The security efforts we’ve described represent mobile device security best practices, but many security professionals are wondering if those will be enough in the coming years. One challenge that cybersecurity teams will face in 2019 and beyond is an increasing proliferation of mobile devices in enterprise organizations. While this has already been occurring, many organizations have approached mobile device integration with some trepidation. As adoption of mobile devices in enterprise environments continues to grow in the coming year, organizations will have to develop new security efforts to ensure they maintain an appropriate level of risk.
The adoption of a 5G network protocol is expected to begin in 2019. One impact of this, beyond simply introducing new devices into an enterprise environment, is an expansion of the attack surface. To be sure, 5G enabled phones and mobile devices, while beginning to appear in 2019, will only slowly be incorporated into enterprise environments over coming years. Early adopters may also serve as test subjects for security threats, but organizations should begin preparing for the integration of 5G enabled devices into their networks over subsequent years. A key consideration of 5G is that with the higher bandwidth and lower latency that it provides, bad actors will be able to leverage this network power to stage new types of attacks.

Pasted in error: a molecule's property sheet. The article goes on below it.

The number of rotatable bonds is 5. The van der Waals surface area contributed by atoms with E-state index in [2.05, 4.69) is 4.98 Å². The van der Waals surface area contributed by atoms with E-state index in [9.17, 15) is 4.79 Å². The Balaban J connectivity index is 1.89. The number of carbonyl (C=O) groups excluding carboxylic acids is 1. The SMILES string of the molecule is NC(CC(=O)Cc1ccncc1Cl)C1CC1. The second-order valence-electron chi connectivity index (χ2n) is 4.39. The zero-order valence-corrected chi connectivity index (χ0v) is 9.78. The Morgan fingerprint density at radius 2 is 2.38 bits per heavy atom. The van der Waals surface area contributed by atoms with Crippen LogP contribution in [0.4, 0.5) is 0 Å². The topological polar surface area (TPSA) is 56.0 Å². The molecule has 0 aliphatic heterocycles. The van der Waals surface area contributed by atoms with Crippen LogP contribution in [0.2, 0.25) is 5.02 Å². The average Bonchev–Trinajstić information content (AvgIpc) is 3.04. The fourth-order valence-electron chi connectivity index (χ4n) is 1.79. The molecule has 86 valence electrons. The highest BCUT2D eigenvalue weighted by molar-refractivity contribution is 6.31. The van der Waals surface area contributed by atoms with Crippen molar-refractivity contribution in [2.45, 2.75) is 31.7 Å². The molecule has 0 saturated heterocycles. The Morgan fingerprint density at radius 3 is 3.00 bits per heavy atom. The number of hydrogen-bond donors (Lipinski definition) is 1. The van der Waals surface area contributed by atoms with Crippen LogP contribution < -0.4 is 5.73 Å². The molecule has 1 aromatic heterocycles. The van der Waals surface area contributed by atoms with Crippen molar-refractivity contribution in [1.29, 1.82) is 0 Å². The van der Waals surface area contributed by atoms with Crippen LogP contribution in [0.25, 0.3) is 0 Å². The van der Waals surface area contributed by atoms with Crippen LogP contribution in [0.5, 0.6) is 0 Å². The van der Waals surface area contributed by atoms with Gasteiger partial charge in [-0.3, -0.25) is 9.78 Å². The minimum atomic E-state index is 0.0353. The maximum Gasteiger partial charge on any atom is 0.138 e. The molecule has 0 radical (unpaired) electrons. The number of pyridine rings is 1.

While 5G holds promise for increased productivity and enhanced communication, it also holds peril for organizations that don’t adequately anticipate threats and proactively address them. The same can be said for the use of Artificial Intelligence (AI). Machine learning is all the rage right now, and the promise of AI is slowly being realized in some industries. Yet, AI poses substantial risks for enterprise organizations. These risks aren’t only relevant for mobile device security, but they are perhaps more acute. As more business is being done on mobile devices, more sensitive data is stored on, or transmitted through, mobile devices and the networks they utilize. Securing these devices has already presented significant challenges. These challenges will grow exponentially should the power of AI begin to be utilized by bad actors to stage attacks.
Although it sounds far-fetched, the use of machine learning to identify vulnerabilities and exploit them is right around the corner. In many ways, AI systems have already demonstrated that this is possible given their use tackling complex systems, such as the use of AI in autonomous vehicles. How much of a stretch is it to think of machine learning being turned towards the problem of penetrating an enterprise security system? The answer is, it’s not much of one. It should be noted that, while there is apprehension about the perils that AI poses within the cybersecurity realm, there is also promise in that machine learning is already being integrated into cybersecurity threat identification and deterrence. The idea that attacking and defending AI systems may be a dominant force in enterprise cybersecurity in the coming year or years seems implausible to some, but you can expect to see AI playing an increasingly important role in security, whether helping organizations defend against security threats, or helping bad actors stage attacks, within the coming years. One challenge for security professionals will be turning machine learning towards mobile device security, while also securing mobile devices against attacks powered by deep machine learning. This last challenge may prove to be substantial, given the difficulty that already exists in securing mobile devices.